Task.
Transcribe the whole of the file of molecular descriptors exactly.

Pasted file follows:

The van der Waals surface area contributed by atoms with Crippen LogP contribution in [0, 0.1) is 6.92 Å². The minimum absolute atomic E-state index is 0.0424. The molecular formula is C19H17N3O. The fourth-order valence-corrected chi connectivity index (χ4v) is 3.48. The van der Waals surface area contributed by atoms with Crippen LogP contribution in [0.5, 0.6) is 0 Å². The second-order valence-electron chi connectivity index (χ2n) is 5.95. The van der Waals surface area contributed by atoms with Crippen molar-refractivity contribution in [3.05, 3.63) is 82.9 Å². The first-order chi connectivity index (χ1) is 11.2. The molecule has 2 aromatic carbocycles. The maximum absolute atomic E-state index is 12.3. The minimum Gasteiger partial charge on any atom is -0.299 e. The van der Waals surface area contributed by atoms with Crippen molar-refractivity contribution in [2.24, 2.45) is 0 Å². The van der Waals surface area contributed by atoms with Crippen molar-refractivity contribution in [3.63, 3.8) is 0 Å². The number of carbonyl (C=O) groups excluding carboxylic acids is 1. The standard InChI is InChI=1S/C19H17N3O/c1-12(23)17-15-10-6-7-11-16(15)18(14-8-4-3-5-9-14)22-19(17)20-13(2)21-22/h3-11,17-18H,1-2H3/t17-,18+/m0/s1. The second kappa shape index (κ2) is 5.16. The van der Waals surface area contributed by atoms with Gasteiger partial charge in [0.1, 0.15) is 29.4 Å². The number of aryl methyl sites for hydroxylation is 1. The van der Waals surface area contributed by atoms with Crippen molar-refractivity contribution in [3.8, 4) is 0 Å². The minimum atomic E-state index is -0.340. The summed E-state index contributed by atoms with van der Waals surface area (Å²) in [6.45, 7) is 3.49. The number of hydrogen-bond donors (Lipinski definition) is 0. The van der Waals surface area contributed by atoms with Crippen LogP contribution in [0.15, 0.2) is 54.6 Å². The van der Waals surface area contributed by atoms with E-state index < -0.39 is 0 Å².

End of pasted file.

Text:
The van der Waals surface area contributed by atoms with Crippen LogP contribution in [0, 0.1) is 6.92 Å². The minimum absolute atomic E-state index is 0.0424. The molecular formula is C19H17N3O. The fourth-order valence-corrected chi connectivity index (χ4v) is 3.48. The van der Waals surface area contributed by atoms with Crippen LogP contribution in [0.5, 0.6) is 0 Å². The second-order valence-electron chi connectivity index (χ2n) is 5.95. The van der Waals surface area contributed by atoms with Crippen molar-refractivity contribution in [3.05, 3.63) is 82.9 Å². The first-order chi connectivity index (χ1) is 11.2. The molecule has 2 aromatic carbocycles. The maximum absolute atomic E-state index is 12.3. The minimum Gasteiger partial charge on any atom is -0.299 e. The van der Waals surface area contributed by atoms with Crippen molar-refractivity contribution in [2.24, 2.45) is 0 Å². The van der Waals surface area contributed by atoms with Crippen molar-refractivity contribution in [3.63, 3.8) is 0 Å². The number of carbonyl (C=O) groups excluding carboxylic acids is 1. The standard InChI is InChI=1S/C19H17N3O/c1-12(23)17-15-10-6-7-11-16(15)18(14-8-4-3-5-9-14)22-19(17)20-13(2)21-22/h3-11,17-18H,1-2H3/t17-,18+/m0/s1. The second kappa shape index (κ2) is 5.16. The van der Waals surface area contributed by atoms with Gasteiger partial charge in [0.1, 0.15) is 29.4 Å². The number of aryl methyl sites for hydroxylation is 1. The van der Waals surface area contributed by atoms with Crippen molar-refractivity contribution in [3.8, 4) is 0 Å². The minimum atomic E-state index is -0.340. The summed E-state index contributed by atoms with van der Waals surface area (Å²) in [6.45, 7) is 3.49. The number of hydrogen-bond donors (Lipinski definition) is 0. The van der Waals surface area contributed by atoms with Crippen LogP contribution in [0.15, 0.2) is 54.6 Å². The van der Waals surface area contributed by atoms with E-state index < -0.39 is 0 Å².